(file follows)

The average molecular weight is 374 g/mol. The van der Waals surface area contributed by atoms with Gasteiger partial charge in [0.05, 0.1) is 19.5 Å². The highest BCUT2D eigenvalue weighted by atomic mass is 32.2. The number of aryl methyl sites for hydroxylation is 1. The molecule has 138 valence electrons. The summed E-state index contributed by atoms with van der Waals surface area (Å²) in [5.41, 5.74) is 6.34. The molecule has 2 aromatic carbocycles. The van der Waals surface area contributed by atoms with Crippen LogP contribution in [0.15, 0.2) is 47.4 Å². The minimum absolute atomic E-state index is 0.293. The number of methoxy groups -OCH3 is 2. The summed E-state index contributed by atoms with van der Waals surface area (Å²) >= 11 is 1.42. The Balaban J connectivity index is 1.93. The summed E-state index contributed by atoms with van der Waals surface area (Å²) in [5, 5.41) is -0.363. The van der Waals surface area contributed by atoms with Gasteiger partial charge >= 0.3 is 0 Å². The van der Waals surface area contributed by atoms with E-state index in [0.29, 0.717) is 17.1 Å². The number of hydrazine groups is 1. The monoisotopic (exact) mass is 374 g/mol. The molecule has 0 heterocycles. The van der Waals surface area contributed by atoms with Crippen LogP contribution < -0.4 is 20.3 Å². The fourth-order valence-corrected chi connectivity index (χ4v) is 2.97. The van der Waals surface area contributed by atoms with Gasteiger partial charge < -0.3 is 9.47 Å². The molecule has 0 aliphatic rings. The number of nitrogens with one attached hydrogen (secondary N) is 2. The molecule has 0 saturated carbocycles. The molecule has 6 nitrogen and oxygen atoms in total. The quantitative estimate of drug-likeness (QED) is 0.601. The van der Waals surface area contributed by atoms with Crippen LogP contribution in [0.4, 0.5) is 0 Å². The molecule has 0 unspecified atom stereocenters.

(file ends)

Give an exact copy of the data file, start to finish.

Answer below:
The average molecular weight is 374 g/mol. The van der Waals surface area contributed by atoms with Gasteiger partial charge in [0.05, 0.1) is 19.5 Å². The highest BCUT2D eigenvalue weighted by atomic mass is 32.2. The number of aryl methyl sites for hydroxylation is 1. The molecule has 138 valence electrons. The summed E-state index contributed by atoms with van der Waals surface area (Å²) in [5.41, 5.74) is 6.34. The molecule has 2 aromatic carbocycles. The van der Waals surface area contributed by atoms with Crippen LogP contribution in [0.15, 0.2) is 47.4 Å². The minimum absolute atomic E-state index is 0.293. The number of methoxy groups -OCH3 is 2. The summed E-state index contributed by atoms with van der Waals surface area (Å²) >= 11 is 1.42. The Balaban J connectivity index is 1.93. The summed E-state index contributed by atoms with van der Waals surface area (Å²) in [5, 5.41) is -0.363. The van der Waals surface area contributed by atoms with Gasteiger partial charge >= 0.3 is 0 Å². The van der Waals surface area contributed by atoms with E-state index in [0.29, 0.717) is 17.1 Å². The number of hydrazine groups is 1. The monoisotopic (exact) mass is 374 g/mol. The molecule has 0 heterocycles. The van der Waals surface area contributed by atoms with Crippen LogP contribution < -0.4 is 20.3 Å². The fourth-order valence-corrected chi connectivity index (χ4v) is 2.97. The van der Waals surface area contributed by atoms with Gasteiger partial charge < -0.3 is 9.47 Å². The molecule has 0 aliphatic rings. The number of nitrogens with one attached hydrogen (secondary N) is 2. The molecule has 0 saturated carbocycles. The molecule has 6 nitrogen and oxygen atoms in total. The quantitative estimate of drug-likeness (QED) is 0.601. The van der Waals surface area contributed by atoms with Crippen LogP contribution in [0.4, 0.5) is 0 Å². The molecule has 0 unspecified atom stereocenters.